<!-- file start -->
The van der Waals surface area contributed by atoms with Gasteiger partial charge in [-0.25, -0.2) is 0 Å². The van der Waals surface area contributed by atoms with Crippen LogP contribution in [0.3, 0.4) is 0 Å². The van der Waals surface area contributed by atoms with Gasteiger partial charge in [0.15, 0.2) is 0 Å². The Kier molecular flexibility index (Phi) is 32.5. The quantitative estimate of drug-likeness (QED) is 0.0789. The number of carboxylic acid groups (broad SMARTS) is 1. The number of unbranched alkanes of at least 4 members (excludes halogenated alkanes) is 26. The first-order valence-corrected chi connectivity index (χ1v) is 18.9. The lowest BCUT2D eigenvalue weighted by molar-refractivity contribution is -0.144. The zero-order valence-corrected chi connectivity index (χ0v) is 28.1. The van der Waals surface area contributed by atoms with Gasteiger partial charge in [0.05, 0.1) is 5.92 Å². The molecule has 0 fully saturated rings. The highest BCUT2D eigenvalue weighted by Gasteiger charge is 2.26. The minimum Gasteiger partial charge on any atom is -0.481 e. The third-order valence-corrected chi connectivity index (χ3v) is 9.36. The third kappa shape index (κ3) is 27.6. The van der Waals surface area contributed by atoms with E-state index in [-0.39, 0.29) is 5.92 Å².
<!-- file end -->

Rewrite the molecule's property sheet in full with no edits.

The van der Waals surface area contributed by atoms with Gasteiger partial charge in [-0.25, -0.2) is 0 Å². The van der Waals surface area contributed by atoms with Crippen LogP contribution in [0.3, 0.4) is 0 Å². The van der Waals surface area contributed by atoms with Gasteiger partial charge in [0.15, 0.2) is 0 Å². The Kier molecular flexibility index (Phi) is 32.5. The quantitative estimate of drug-likeness (QED) is 0.0789. The number of carboxylic acid groups (broad SMARTS) is 1. The number of unbranched alkanes of at least 4 members (excludes halogenated alkanes) is 26. The first-order valence-corrected chi connectivity index (χ1v) is 18.9. The lowest BCUT2D eigenvalue weighted by molar-refractivity contribution is -0.144. The zero-order valence-corrected chi connectivity index (χ0v) is 28.1. The van der Waals surface area contributed by atoms with Gasteiger partial charge in [0.05, 0.1) is 5.92 Å². The molecule has 0 fully saturated rings. The highest BCUT2D eigenvalue weighted by Gasteiger charge is 2.26. The minimum Gasteiger partial charge on any atom is -0.481 e. The third-order valence-corrected chi connectivity index (χ3v) is 9.36. The third kappa shape index (κ3) is 27.6. The van der Waals surface area contributed by atoms with E-state index in [-0.39, 0.29) is 5.92 Å².